America in the Twentieth Century Analytical Essay by Nicky

America in the Twentieth Century
This paper looks at the 'American Age' and social, political and economic justification.
# 145152 | 1,450 words | 2 sources | MLA | 2010 | US

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In this article, the writer discusses that in the few centuries that the United States has exerted influence, it has managed to rise in position to an international leader in social, political, and economic matters. The writer maintains that it was the twentieth century, however, that made the United States what it is today, helped it climb its ladder of power. Through an exploration of the social, political, and economic factors that made the United States what it was during the twentieth century, one can determine that the United States' position of privilege and power in the United States has led to the labeling of the twentieth century as "The American Age." The writer concludes that no other country could claim growth to that degree in the twentieth century and thus, the twentieth century is quite appropriately labeled the "American Age."

From the Paper:

"The social maxims of the United States had been focused on equality since the eighteenth century, when Thomas Jefferson wrote in his Declaration of Independence that all men were created equal. In the twentieth century, however, groups began calling for these equalities to be played out in practice instead of simply in words. In the early 1900s, both women and African Americans were still denied many of the rights that would later be granted to them. While women had been campaigning for their right to vote since the beginnings of the United States, the first party to campaign on the platform of women's suffrage, Theodore Roosevelt's Bull/Moose Party, launched this campaign in 1912. Though they had organized before this date, women's groups and organization in favor of women's suffrage began to escalate in the teens. In 1916, the first woman was elected to the House of Representatives; and women's activism during World War I added fuel to the fire regarding women's right to suffrage. Finally, the twenty-first amendment was ratified in 1920, giving United States' women the right to vote for the first time."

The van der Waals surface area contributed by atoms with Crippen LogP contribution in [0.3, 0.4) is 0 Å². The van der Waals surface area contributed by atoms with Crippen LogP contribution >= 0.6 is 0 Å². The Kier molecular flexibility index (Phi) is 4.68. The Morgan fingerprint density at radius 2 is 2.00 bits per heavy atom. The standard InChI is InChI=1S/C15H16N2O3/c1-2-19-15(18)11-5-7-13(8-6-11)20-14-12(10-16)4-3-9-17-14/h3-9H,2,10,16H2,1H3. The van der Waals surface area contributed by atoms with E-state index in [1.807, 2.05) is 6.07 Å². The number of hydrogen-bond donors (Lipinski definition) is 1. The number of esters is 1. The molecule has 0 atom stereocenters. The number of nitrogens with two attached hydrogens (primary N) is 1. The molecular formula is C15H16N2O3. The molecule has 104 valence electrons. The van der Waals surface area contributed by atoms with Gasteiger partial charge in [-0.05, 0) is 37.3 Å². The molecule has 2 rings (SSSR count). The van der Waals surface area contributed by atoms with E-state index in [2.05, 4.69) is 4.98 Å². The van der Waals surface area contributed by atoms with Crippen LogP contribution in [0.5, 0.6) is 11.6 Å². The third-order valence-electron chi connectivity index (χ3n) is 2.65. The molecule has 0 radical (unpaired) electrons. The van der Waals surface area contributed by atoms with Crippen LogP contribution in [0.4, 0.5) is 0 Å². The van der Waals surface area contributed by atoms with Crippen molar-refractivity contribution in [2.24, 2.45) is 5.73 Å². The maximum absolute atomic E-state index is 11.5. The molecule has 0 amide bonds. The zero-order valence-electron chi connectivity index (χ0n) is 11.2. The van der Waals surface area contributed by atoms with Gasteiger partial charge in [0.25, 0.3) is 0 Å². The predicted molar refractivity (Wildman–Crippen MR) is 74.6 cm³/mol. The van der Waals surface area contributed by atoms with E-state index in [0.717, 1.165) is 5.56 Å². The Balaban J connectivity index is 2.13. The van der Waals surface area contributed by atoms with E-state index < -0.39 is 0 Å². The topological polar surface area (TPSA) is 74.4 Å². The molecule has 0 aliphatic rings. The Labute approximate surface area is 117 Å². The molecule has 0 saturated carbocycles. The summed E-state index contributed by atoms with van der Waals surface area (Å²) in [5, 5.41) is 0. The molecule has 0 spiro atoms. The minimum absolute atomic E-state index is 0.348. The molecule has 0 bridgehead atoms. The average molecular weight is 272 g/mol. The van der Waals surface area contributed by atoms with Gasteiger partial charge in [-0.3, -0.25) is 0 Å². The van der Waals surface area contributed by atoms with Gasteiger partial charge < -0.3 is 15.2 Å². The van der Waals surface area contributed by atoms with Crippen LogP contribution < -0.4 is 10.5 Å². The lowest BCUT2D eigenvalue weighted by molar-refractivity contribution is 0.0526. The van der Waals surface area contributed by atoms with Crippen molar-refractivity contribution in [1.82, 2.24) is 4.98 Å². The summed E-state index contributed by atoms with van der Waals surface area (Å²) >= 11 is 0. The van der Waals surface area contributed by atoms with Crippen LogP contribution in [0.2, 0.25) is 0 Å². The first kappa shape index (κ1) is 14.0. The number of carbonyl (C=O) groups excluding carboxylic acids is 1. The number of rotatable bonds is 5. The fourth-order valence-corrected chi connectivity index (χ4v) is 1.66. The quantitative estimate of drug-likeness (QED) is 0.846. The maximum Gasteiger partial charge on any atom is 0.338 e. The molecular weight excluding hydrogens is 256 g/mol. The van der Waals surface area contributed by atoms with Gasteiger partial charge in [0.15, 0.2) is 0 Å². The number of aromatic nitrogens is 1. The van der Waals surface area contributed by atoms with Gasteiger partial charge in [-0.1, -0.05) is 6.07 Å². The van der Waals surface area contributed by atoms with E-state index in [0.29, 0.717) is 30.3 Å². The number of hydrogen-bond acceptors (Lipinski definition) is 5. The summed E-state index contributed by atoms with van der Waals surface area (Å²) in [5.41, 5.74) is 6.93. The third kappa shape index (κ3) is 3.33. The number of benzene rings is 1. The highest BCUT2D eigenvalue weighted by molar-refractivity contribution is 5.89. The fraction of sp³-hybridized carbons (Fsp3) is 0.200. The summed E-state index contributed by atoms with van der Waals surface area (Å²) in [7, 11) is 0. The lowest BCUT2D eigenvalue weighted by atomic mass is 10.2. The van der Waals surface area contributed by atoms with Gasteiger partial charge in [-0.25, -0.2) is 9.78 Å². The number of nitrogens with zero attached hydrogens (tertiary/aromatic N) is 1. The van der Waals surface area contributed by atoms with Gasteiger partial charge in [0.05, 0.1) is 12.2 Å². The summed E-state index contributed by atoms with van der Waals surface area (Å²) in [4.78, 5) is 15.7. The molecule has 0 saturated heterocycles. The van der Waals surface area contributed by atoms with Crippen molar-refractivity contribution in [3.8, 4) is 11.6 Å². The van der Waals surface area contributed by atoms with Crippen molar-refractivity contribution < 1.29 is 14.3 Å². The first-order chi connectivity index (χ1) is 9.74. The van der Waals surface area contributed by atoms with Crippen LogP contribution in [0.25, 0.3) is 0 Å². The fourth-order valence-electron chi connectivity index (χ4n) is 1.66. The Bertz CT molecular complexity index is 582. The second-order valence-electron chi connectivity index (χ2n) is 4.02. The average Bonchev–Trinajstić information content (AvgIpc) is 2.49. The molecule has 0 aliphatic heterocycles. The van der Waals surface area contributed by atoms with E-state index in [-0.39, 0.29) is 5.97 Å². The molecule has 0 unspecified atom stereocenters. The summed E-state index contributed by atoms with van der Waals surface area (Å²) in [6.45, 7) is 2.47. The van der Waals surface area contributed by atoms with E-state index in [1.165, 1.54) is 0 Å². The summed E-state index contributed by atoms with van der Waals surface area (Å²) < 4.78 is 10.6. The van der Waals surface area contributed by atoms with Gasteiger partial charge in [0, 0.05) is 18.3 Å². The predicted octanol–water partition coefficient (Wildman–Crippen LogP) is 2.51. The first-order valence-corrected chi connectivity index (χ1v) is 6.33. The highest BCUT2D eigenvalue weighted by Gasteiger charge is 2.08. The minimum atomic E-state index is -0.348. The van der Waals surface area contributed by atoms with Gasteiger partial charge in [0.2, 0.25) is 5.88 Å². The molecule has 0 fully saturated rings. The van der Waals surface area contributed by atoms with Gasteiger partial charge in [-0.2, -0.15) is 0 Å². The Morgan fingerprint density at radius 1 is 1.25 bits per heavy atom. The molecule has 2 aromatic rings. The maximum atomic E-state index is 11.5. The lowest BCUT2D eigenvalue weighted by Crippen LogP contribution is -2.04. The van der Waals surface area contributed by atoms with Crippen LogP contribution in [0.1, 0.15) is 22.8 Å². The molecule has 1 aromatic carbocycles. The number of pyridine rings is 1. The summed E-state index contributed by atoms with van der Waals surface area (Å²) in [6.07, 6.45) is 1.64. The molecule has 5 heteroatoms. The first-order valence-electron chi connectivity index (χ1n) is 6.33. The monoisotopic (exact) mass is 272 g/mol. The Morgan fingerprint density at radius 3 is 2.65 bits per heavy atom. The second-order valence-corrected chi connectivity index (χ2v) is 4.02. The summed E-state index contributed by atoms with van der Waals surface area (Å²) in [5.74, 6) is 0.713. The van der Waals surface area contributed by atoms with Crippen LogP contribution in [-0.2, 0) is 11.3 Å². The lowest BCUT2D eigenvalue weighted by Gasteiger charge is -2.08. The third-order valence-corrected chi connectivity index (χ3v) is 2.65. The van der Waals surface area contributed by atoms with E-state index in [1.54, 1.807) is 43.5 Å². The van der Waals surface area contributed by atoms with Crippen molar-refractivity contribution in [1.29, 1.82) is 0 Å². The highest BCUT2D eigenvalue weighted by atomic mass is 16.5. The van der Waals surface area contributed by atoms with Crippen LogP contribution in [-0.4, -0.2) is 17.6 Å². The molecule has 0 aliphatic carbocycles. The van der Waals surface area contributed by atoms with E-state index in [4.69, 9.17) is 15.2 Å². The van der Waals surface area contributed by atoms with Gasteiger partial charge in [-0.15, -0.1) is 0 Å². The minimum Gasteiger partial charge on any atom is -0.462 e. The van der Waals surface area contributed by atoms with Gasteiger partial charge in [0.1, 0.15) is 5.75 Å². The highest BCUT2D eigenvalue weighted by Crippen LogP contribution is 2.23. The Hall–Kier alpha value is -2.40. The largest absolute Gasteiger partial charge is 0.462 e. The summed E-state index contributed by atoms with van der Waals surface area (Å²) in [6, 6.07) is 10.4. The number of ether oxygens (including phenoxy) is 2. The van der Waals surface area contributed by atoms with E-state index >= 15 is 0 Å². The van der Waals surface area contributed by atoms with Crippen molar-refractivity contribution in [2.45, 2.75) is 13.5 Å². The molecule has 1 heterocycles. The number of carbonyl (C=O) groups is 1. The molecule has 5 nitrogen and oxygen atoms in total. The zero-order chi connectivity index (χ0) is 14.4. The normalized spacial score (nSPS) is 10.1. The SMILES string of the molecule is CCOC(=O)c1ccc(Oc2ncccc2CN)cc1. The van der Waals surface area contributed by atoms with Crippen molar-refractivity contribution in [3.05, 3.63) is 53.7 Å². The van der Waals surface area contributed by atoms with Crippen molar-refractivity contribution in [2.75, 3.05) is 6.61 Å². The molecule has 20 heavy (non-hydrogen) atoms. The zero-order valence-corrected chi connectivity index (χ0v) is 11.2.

Sample of Sources Used:

  • Barber, E. Susan. "One Hundred Years Toward Suffrage: An Overview." nd. 9 December 2008. <>
  • U.S. Department of State. "American Economic Growth in the Twentieth Century." nd. 9 December 2008. <>

Cite this Analytical Essay:

APA Format

America in the Twentieth Century (2010, October 26) Retrieved January 30, 2023, from

MLA Format

"America in the Twentieth Century" 26 October 2010. Web. 30 January. 2023. <>